Swiftly, Bill Belichick has seemingly rebuilt the Patriots. Eight weeks into the 2010 season, they alone have the best record in football, the backdrop of this football season suddenly changing as rapidly as the autumn leaves.
So here are the questions:
Can the Patriots sustain this?
And, if so, how far can they go?
Presented another challenge yesterday, the Patriots passed with flying colors in a 28-18 win over Brett Favre, Randy Moss and the remainder of the Minnesota Vikings at Gillette Stadium. The Patriots made plays, protected the football and executed when the game was on the line, closing out yet another victory by outplaying their opponents in the second half. If the Patriots keep this up, it won’t be long before people start mentioning them in the same breath as a certain trophy – and a big one.
In the interim, what is incumbent upon the Patriots now is to prove that they are completely unlike the team that inhabited Gillette Stadium last year, when the Pats were 6-2 entering an infamous game at Indianapolis that produced fourth-and-2 and triggered their demise. That team self-destructed in the second half at Indy and beyond. The Pats went 4-4 in the second half of the season, 4-5 including the playoffs, prompting a locker room overhaul and continued transfusion of talent.
So far, beyond the record, there is little reason to believe these Patriots have anything remotely in common with that team.
You want unfiltered, downright bubbly enthusiasm today? Of the Patriots six wins thus far, four of them – including each of the last three – are against teams that were in the playoffs last year. This is a considerable contrast to the last two seasons. The Pats of 2008 and 2009 generally beat up on the bad teams and lost to the good ones, paper tigers who ultimately imploded against the Baltimore Ravens last January thanks to their own ineptitude.
But this year? This year is different. No team in the league has fumbled fewer times than the Patriots. Only three teams have thrown fewer interceptions. One year after ranking in the bottom half of the league in second-half scoring, the Patriots now rank first, having scored more touchdowns after intermission than any team in the league. These Patriots have shown an ability to close, something never more evident than on the 13-play, 80-yard touchdown drive in the fourth quarter yesterday after Minnesota had closed to 21-18.
You want to talk resiliency? The Vikings scored three times yesterday on a touchdown, field goal and touchdown (the last with a two-point conversion). On all three occasions, the Patriots did not merely score on their next possession; they scored touchdowns. On the first instance, the Pats went 75 yards in eight plays. On the second, Tom Brady did a pirouette and fired a 65-yard strike to Brandon Tate. On the third, the Pats jammed the ball down the Vikings’ throat.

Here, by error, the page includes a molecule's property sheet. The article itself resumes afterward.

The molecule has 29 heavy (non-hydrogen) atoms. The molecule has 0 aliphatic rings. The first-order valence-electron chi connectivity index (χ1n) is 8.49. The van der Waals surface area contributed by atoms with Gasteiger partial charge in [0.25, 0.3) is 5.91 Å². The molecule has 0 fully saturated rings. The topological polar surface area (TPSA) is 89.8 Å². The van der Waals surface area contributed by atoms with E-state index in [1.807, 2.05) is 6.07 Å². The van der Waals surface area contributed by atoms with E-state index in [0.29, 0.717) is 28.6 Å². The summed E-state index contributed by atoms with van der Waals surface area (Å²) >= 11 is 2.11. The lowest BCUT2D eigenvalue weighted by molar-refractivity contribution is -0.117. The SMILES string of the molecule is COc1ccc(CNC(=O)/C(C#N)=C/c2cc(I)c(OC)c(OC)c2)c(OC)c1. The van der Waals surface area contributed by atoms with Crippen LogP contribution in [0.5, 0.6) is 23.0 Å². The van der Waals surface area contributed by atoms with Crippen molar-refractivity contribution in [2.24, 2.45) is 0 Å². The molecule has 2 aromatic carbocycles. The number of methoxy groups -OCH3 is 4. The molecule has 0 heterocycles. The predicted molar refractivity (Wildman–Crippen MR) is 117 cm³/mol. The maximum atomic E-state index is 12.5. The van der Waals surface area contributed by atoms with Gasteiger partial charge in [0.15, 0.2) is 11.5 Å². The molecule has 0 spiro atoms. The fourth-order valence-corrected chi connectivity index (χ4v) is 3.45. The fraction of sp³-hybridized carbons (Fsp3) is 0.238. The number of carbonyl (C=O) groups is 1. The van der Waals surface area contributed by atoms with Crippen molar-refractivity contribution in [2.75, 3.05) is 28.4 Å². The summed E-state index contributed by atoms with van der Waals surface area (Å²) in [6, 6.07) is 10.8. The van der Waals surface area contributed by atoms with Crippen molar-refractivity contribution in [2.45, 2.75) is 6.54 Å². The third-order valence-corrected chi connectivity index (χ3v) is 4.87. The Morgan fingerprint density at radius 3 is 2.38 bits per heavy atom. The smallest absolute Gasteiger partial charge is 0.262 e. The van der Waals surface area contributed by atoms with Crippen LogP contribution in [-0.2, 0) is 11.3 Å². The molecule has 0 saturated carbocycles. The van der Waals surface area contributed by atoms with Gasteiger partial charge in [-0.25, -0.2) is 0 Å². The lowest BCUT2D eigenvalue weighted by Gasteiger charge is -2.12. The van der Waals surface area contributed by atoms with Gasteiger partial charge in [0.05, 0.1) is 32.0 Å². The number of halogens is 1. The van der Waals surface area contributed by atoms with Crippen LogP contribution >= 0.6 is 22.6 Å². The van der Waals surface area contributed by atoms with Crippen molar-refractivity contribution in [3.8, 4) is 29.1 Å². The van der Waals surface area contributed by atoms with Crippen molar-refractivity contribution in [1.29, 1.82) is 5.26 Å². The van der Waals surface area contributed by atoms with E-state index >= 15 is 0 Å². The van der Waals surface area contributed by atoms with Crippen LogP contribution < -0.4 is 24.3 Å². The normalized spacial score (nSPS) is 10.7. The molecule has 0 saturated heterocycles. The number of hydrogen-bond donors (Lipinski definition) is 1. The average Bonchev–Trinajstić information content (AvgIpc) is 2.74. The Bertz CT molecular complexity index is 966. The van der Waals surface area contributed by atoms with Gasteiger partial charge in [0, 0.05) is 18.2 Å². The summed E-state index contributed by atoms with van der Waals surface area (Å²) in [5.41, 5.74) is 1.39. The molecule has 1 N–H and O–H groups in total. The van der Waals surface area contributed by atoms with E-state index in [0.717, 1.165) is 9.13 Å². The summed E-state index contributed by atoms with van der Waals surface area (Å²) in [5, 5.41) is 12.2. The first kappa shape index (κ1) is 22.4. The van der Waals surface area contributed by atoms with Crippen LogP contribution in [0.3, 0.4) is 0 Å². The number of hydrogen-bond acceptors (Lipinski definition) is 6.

What Bill Belichick appears to have here, unlike last, is a collection of mentally tough, competitive, disciplined football players.
Nonetheless, we would be wise to remember where the Pats were a year ago at this time, when they were coming off consecutive wins against Tennessee (59-0) and Tampa Bay (35-7) that improved their record to 5-2. After a bye week, the Patriots subsequently began November with a 27-17 win over the Miami Dolphins. The Patriots appeared well on their way to 7-2 when they completely disintegrated under the roof of Lucas Oil Stadium, though it should be stressed that they came out the following week and beat up on the Jets, 31-14, at Gillette.
Then they got shwacked at New Orleans, a defeat that was every bit as demoralizing (or more so) as the Indy affair.
Here’s the point: historically speaking, on both the micro and macro levels, Bill Belichick teams are supposed to get better as they go along. That applies to the second half of any game as much as the second half of any season. So far, the Patriots have addressed the former. Now it is up to them to address the latter, particularly with back-to-back road games on the horizon (Cleveland, Pittsburgh) before a return date with Indy, right here at Gillette Stadium, on the Sunday before Thanksgiving.
November is here, folks.
Time for the contenders and pretenders to start distinguishing themselves.
Home field in the playoffs depends on it.
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